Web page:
A judge has rejected an appeal for $69bn to be found in an attempt to disrupt economic growth in the technology sector.
A US judge has refused to block tech giant Microsoft from buying video game maker Activision – a setback for the administration of US President Joe Bidenwhich has sought to reduce integration in the technology sector.
In a ruling Tuesday, District Judge Jacqueline Scott Corley rejected the defense’s claims Federal Trade Commission (FTC) to temporarily halt Microsoft’s $69bn takeover of the video game company.
“We are disappointed by this decision because of the obvious risk that this merger could lead to competition in cloud gaming, subscription services, and consoles,” said FTC spokesman Douglas Farrar. “In the coming days, we will be announcing actions to continue our fight to protect competition and protect consumers.”
The ruling represents a victory for Microsoft and a blow to federal regulators pursuing antitrust cases.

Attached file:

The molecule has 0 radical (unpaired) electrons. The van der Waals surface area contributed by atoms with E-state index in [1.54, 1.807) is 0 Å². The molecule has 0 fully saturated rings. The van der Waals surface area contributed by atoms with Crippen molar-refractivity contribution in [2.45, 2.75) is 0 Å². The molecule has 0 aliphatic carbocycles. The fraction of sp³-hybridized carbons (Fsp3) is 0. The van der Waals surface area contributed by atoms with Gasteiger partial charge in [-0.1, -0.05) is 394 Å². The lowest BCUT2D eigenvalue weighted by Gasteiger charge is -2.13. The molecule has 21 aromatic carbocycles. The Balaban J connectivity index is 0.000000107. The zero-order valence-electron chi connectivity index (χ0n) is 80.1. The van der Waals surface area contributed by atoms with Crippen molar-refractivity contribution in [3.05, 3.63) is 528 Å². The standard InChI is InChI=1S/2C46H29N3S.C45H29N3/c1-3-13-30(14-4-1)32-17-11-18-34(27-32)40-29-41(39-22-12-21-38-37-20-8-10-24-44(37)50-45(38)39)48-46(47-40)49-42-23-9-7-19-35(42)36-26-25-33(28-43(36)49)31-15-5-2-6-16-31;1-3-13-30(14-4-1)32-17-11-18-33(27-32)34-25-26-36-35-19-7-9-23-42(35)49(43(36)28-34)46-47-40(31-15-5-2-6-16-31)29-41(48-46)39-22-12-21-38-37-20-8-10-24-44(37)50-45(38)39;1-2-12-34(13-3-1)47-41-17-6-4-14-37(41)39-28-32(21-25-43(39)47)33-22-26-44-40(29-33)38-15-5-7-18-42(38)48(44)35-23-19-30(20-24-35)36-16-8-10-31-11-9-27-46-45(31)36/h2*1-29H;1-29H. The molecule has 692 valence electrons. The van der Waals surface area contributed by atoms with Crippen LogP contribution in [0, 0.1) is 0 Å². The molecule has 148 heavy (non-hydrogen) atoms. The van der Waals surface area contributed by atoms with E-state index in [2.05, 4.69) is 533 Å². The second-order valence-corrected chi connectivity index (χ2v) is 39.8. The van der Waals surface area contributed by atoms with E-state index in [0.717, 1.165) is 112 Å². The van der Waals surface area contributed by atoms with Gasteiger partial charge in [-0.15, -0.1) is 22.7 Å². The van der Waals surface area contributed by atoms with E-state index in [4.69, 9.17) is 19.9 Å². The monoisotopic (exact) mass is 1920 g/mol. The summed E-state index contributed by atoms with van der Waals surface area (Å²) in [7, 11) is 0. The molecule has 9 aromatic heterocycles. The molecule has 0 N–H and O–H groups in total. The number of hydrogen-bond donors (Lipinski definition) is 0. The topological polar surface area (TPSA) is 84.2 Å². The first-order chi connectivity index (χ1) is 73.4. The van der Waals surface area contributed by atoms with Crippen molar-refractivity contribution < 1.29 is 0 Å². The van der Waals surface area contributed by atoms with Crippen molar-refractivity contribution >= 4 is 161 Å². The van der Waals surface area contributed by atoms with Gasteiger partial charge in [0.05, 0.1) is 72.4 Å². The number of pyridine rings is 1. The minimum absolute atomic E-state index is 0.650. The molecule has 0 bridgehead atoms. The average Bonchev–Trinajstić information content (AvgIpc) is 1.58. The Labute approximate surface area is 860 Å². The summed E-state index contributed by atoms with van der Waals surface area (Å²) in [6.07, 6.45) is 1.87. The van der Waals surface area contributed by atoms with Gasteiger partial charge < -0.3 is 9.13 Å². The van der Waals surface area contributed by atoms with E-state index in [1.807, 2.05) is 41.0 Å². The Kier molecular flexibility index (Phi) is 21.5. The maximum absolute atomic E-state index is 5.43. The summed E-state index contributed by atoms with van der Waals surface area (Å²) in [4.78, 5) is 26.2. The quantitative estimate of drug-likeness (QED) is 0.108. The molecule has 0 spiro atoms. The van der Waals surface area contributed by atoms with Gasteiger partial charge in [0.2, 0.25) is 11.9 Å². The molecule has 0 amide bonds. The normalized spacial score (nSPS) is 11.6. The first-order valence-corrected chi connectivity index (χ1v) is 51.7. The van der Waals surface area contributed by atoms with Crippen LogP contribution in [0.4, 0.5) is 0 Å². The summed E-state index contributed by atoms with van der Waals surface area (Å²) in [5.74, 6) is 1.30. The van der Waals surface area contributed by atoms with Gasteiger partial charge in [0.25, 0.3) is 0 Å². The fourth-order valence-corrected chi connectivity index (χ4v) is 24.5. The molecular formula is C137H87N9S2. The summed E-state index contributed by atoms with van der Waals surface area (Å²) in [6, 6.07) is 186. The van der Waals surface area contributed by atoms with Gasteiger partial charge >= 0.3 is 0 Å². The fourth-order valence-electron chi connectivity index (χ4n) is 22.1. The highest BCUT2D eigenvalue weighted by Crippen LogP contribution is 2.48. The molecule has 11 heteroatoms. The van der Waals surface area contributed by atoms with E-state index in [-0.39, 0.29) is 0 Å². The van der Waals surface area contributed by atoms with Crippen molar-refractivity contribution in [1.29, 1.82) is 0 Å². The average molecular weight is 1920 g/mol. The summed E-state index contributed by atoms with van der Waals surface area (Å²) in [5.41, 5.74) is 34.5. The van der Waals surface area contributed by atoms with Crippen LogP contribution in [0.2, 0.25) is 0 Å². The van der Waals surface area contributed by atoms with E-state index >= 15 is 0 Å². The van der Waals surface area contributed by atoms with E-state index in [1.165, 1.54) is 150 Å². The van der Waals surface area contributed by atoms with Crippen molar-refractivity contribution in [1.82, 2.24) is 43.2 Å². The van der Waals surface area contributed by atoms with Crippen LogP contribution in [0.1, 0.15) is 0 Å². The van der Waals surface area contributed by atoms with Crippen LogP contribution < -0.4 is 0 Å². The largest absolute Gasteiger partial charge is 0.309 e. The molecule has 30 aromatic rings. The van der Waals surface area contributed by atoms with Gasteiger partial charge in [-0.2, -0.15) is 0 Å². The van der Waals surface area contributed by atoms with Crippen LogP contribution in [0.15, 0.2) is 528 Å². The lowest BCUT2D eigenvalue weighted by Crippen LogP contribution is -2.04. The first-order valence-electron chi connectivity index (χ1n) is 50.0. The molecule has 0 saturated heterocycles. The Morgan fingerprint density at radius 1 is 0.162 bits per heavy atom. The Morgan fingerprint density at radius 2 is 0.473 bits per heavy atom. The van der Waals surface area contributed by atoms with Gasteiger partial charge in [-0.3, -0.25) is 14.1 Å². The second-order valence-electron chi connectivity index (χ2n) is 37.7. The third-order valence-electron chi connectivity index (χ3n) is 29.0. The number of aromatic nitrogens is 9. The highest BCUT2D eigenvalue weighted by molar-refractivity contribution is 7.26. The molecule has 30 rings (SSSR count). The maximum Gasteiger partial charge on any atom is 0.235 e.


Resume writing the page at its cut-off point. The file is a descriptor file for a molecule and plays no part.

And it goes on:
Under the leadership of Biden, the FTC, led by Lina Khan, has taken a courage against potentially criminal activity from tech giants such as Amazon, Google Alphabet and Meta, the parent company of Facebook.
The state board asked Corley for a temporary restraining order pending a federal judge’s review of the contract in August.
The FTC also said the deal would give Microsoft control over Activision’s games like Call of Duty, which could limit their use of rival games.
During the five-day trial, which took place in June, Microsoft CEO Satya Nadella said the company would have no incentive to restrict the use of Activision’s games for other purposes.
Corley sided with the tech companies, arguing that the FTC failed to show that the deal would harm competition.
“The FTC has not demonstrated the likelihood that it will succeed in its contention that this vertical merger would lessen competition,” Corley said. “In fact, the historical evidence points to consumers being able to access more Call of Duty and other Activision products.”
Activision shares rose nearly 5.6 percent following the news, and Microsoft President Brad Smith said he was “thankful” for the “swift and comprehensive decision” in a post on Twitter.